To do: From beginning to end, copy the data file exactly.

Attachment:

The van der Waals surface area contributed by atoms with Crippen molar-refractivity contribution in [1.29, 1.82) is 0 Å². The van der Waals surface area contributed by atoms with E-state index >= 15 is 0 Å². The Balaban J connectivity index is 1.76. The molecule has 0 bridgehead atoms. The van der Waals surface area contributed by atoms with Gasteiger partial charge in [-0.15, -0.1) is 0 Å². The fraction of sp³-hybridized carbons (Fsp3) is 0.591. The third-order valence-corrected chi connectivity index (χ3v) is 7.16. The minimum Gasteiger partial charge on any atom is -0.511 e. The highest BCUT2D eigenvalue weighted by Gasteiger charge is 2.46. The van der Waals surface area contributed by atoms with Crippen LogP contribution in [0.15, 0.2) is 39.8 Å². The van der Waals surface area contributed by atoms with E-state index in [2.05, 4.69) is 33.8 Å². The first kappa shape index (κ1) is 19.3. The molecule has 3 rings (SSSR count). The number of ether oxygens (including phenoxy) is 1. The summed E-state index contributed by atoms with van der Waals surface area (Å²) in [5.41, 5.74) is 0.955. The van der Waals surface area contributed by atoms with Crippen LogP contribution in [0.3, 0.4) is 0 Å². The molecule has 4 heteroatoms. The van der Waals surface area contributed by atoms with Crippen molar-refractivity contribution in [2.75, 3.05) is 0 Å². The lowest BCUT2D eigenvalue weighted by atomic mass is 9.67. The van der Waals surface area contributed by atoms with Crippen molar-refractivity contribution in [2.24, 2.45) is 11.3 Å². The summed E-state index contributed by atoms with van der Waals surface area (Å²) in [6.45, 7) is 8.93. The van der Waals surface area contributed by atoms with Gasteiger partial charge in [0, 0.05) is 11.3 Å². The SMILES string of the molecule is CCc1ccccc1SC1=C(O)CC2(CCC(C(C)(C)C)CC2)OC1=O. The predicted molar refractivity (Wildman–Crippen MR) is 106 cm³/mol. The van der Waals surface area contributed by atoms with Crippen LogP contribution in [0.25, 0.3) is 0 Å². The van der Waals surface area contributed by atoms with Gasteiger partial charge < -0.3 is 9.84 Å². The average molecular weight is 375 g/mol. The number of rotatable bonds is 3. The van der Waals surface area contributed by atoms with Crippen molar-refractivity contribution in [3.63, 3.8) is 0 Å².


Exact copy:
The van der Waals surface area contributed by atoms with Crippen molar-refractivity contribution in [1.29, 1.82) is 0 Å². The van der Waals surface area contributed by atoms with E-state index >= 15 is 0 Å². The Balaban J connectivity index is 1.76. The molecule has 0 bridgehead atoms. The van der Waals surface area contributed by atoms with Gasteiger partial charge in [-0.15, -0.1) is 0 Å². The fraction of sp³-hybridized carbons (Fsp3) is 0.591. The third-order valence-corrected chi connectivity index (χ3v) is 7.16. The minimum Gasteiger partial charge on any atom is -0.511 e. The highest BCUT2D eigenvalue weighted by Gasteiger charge is 2.46. The van der Waals surface area contributed by atoms with Crippen LogP contribution in [0.15, 0.2) is 39.8 Å². The van der Waals surface area contributed by atoms with E-state index in [2.05, 4.69) is 33.8 Å². The first kappa shape index (κ1) is 19.3. The molecule has 3 rings (SSSR count). The number of ether oxygens (including phenoxy) is 1. The summed E-state index contributed by atoms with van der Waals surface area (Å²) in [5.41, 5.74) is 0.955. The van der Waals surface area contributed by atoms with Crippen LogP contribution in [0.3, 0.4) is 0 Å². The molecule has 4 heteroatoms. The van der Waals surface area contributed by atoms with Crippen molar-refractivity contribution in [2.75, 3.05) is 0 Å². The lowest BCUT2D eigenvalue weighted by atomic mass is 9.67. The van der Waals surface area contributed by atoms with Crippen molar-refractivity contribution in [2.24, 2.45) is 11.3 Å². The summed E-state index contributed by atoms with van der Waals surface area (Å²) in [6.45, 7) is 8.93. The van der Waals surface area contributed by atoms with Gasteiger partial charge in [0, 0.05) is 11.3 Å². The SMILES string of the molecule is CCc1ccccc1SC1=C(O)CC2(CCC(C(C)(C)C)CC2)OC1=O. The predicted molar refractivity (Wildman–Crippen MR) is 106 cm³/mol. The van der Waals surface area contributed by atoms with Crippen LogP contribution in [0.25, 0.3) is 0 Å². The van der Waals surface area contributed by atoms with Gasteiger partial charge < -0.3 is 9.84 Å². The average molecular weight is 375 g/mol. The number of rotatable bonds is 3. The van der Waals surface area contributed by atoms with Crippen molar-refractivity contribution in [3.63, 3.8) is 0 Å².